On our second day in Rome (and after a not-so-great start to the beer adventure) we decided to shake off the bad beers and get to Open Baladin (a beer bar I heard about) later that night. After spending most of the day touring the Vatican (a truly amazing place) and getting an incredible lunch at a restaurant named “La Soffitta” right outside the Vatican Museum (where I ordered another bland beer called “Nastro Azzuro”) we headed back to the hotel in the late afternoon to try to figure out how to get to the bar. After a wild bus ride and navigating side streets we arrived at a little alley way with a small glass door with “Open Baladin” written on it. I crossed my fingers and hoped for the best.
The bar was a cool mix between urban vibe and nature,with steel tables and green plants throughout. The atmosphere was great and the wait staff were knowledgeable and extremely helpful (especially with trying to figure out an Italian menu). The beer included styles such as Saison’s, IPAs, Belgian Strong Ale’s, Blonde Ale’s, Weizen’s on draught, not to mention an entire bottle menu. Not all the beers available were native to Italy and I had to be fairly careful not to get confused.
My friend started off her night with a “G-Free” by St. Peter’s Brewery (a gluten free beer) and I decided on a Barley Wine called “Xyauyu” by Birrificio Le Baladin (I later found out the head brewer, Teo Musso, co-owns the bar). It was delivered in a snifter and hailed a strong fruity aroma. The first sip was velvety smooth with the alcohol lacing your entire mouth. It felt like my tongue was pulling a silk cloth over itself. It was packed with sherry and wine flavors and provided a warming feeling as it flowed throughout the body. The alcohol content (12% ABV) was almost undetectable in the flavor and the sweetness/drinkability of this beer truly surprised me (in a fantastic way). An absolutely amazing beer that will be in my top 3 for a very long time. This was the kind of thing I was looking for and drinking bland, tasteless beer for so long made me truly appreciate the uniqueness of these craft beer flavors.
The next beer I decided to try was a Spiced Ale called “Nora” by the same brewery. It was delivered in a pint glass with a thick white head and deep copper and orange colors. The aroma was packed with ginger and other spices I couldn’t necessarily put my finger on. Orange and spice flavors swirled around the tongue. It was very similar to many of the spice beers that Dogfish Head produces. A very solid and flavorful beer.
After Nora it was time for “PVK”, a Belgian Witbier, made my L’Olmaia. A beer made from oats, red pepper, coriander and bitter orange rind really got me excited. The beer was an unfiltered orange color with a thick white head. The aroma was packed with pepper and wood notes and the tastes were orange with little to no hop bitterness. An incredibly drinkable beer perfect for a hot day in Rome.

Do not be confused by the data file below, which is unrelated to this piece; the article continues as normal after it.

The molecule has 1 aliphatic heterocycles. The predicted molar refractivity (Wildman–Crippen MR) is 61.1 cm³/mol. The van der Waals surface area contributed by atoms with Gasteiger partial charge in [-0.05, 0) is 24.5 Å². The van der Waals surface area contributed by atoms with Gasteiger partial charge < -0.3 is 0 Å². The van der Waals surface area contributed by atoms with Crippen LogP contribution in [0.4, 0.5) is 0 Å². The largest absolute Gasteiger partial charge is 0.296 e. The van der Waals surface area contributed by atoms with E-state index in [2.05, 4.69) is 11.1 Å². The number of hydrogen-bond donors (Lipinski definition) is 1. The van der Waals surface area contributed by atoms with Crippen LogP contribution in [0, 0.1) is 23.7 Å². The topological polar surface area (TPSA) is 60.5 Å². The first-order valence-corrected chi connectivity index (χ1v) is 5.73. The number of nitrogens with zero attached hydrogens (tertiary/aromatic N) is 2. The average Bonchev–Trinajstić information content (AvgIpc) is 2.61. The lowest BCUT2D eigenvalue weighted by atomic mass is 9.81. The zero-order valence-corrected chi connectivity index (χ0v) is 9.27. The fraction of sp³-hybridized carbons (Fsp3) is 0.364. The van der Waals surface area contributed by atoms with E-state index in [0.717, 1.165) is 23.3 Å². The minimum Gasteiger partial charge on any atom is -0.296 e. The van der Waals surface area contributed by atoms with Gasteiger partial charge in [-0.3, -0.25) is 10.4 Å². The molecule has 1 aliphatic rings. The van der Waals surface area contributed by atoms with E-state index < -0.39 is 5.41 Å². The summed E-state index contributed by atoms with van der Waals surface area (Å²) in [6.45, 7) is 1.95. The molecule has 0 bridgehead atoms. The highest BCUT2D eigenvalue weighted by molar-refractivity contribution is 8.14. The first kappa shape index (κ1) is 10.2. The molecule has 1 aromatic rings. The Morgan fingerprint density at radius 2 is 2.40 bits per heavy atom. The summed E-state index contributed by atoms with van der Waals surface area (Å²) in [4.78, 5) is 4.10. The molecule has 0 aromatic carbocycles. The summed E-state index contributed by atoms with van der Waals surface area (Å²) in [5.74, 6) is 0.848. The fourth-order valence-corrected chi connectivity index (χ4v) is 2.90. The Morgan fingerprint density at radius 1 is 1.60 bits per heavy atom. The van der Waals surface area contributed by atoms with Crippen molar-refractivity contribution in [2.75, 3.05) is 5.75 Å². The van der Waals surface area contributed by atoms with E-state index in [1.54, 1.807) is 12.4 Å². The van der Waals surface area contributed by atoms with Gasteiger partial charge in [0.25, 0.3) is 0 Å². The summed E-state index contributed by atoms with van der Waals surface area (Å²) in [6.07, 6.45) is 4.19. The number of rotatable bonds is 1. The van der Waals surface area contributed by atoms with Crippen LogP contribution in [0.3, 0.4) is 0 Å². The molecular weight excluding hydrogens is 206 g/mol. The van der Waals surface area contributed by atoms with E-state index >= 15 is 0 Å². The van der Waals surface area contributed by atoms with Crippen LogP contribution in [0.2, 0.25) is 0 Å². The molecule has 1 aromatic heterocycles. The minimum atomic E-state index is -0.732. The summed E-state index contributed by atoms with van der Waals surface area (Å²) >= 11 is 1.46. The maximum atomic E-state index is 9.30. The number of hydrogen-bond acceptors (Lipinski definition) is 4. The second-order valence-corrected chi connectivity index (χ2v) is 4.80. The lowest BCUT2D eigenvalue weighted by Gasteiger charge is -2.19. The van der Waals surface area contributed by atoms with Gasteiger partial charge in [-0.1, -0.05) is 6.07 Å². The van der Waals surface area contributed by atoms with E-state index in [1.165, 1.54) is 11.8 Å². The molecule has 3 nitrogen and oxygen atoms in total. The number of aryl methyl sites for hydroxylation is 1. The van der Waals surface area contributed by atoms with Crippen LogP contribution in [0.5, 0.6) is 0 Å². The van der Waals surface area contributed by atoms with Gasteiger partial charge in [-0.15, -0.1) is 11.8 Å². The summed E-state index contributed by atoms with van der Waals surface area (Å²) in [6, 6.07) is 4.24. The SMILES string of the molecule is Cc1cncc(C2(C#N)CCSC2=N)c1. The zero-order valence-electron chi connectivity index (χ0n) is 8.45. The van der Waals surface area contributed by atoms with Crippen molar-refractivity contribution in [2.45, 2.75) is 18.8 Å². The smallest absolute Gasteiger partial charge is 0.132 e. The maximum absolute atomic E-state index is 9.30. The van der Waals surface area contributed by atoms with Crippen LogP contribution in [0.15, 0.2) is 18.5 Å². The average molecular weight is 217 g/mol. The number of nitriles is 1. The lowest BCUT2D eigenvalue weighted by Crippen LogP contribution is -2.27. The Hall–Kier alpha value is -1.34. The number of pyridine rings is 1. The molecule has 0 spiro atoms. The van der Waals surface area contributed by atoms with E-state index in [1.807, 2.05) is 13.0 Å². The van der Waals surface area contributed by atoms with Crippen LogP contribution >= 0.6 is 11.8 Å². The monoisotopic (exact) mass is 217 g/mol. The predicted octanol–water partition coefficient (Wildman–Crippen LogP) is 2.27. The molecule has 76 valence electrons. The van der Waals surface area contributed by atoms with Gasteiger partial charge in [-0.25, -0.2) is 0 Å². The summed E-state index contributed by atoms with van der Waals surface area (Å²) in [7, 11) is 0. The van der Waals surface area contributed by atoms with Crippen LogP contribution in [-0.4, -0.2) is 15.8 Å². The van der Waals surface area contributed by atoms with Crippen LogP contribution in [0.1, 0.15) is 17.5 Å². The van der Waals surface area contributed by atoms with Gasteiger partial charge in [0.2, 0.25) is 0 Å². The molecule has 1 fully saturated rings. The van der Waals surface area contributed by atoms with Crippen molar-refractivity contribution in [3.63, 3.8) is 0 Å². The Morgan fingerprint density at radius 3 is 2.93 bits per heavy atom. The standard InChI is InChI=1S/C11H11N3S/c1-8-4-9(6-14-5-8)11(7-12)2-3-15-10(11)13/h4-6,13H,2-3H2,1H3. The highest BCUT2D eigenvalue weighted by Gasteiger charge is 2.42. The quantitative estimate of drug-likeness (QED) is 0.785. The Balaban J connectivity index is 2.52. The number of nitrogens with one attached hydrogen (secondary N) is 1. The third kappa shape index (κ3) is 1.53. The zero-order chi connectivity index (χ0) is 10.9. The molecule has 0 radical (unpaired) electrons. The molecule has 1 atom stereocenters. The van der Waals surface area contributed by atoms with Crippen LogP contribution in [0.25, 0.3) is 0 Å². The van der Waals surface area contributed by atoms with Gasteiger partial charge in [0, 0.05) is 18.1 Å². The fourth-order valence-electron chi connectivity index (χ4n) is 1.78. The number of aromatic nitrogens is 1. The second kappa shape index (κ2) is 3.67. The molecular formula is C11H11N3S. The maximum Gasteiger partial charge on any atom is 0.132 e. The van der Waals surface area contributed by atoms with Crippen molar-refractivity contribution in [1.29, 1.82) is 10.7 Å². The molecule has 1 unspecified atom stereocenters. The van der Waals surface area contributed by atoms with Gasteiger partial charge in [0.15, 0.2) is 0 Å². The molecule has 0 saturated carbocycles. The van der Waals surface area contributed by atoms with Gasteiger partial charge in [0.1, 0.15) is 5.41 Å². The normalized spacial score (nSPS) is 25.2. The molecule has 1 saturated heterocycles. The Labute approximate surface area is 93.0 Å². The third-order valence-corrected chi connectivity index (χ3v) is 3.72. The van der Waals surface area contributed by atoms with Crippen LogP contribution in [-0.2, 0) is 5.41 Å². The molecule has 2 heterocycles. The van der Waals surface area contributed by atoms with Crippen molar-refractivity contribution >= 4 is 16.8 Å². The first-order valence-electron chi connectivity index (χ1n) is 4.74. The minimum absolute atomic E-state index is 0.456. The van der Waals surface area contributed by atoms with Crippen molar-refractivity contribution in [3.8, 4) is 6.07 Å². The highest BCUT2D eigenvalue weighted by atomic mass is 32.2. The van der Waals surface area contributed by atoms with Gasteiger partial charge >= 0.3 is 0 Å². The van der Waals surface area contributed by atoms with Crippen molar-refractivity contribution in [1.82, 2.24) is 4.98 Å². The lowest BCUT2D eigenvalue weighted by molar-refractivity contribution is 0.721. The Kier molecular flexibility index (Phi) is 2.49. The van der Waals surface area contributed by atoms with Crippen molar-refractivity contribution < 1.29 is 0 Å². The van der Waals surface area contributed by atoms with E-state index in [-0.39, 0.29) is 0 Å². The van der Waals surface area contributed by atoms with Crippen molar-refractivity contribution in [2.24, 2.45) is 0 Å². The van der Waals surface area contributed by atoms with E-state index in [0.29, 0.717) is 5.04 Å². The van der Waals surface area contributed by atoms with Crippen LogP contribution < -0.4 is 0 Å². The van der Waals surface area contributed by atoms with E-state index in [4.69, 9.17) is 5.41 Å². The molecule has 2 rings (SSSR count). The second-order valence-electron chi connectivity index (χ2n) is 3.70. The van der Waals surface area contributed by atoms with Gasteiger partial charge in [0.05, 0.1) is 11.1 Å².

Lastly, I decided to try something by the other co-owner of the bar, Leonardo Di Vincenzo of Birra Del Borgo. His IPA rounded out my tasting for the night and I ended on a beer called “Reale” (recommended to me by the waitress). It was delivered in a pint glass with a thick white head. The aroma was heavily hops (typical of an IPA) and the first sips were incredibly smooth and had almost a watery mouthfeel with a light hop flavor throughout without having too much bitterness.
This bar saved the beer drinking part of the trip and we hit the streets once again in search of a place to eat.
While wandering around we stumbled into a small craft beer store called “Gradi Plato” (bottles of Sierra Nevada, Brooklyn Brewery and Dogfish Head were displayed in the front). The shop was incredibly small and it could definitely not fit more than 4 people in it at once and I had a hard enough time turning around when I entered. There was a tall man sitting behind the counter and I could tell he didn’t know what to make of me yet (just another tourist?). He had long black hair and a thick grizzly beard. His English seemed pretty good so I decided to push it a bit. We talked about the craft beer scene in Italy which he said had been growing rapidly for the past 5 years. We discussed American brands (such as Dogfish Head who collaborated with Leonardo Di Vincenzo on My Antonia) and he professed his love for what “we’re doing there” (in terms of beer). I told him my beer preferences (a drinkable, full flavor beer with little hop bitterness) and he recommended a beer called “Bianca Piperita” (a Belgian Witbier brewed with peppermint) by Opperbacco. I also told him of our plans to head south and asked him if I could look forward to any good beers. He informed me that sadly craft beer seems to stop in Rome, and venturing south would yield very little, if any, craft drinking. I thanked him for his time and bought a bottle of Bianca Piperita for the road.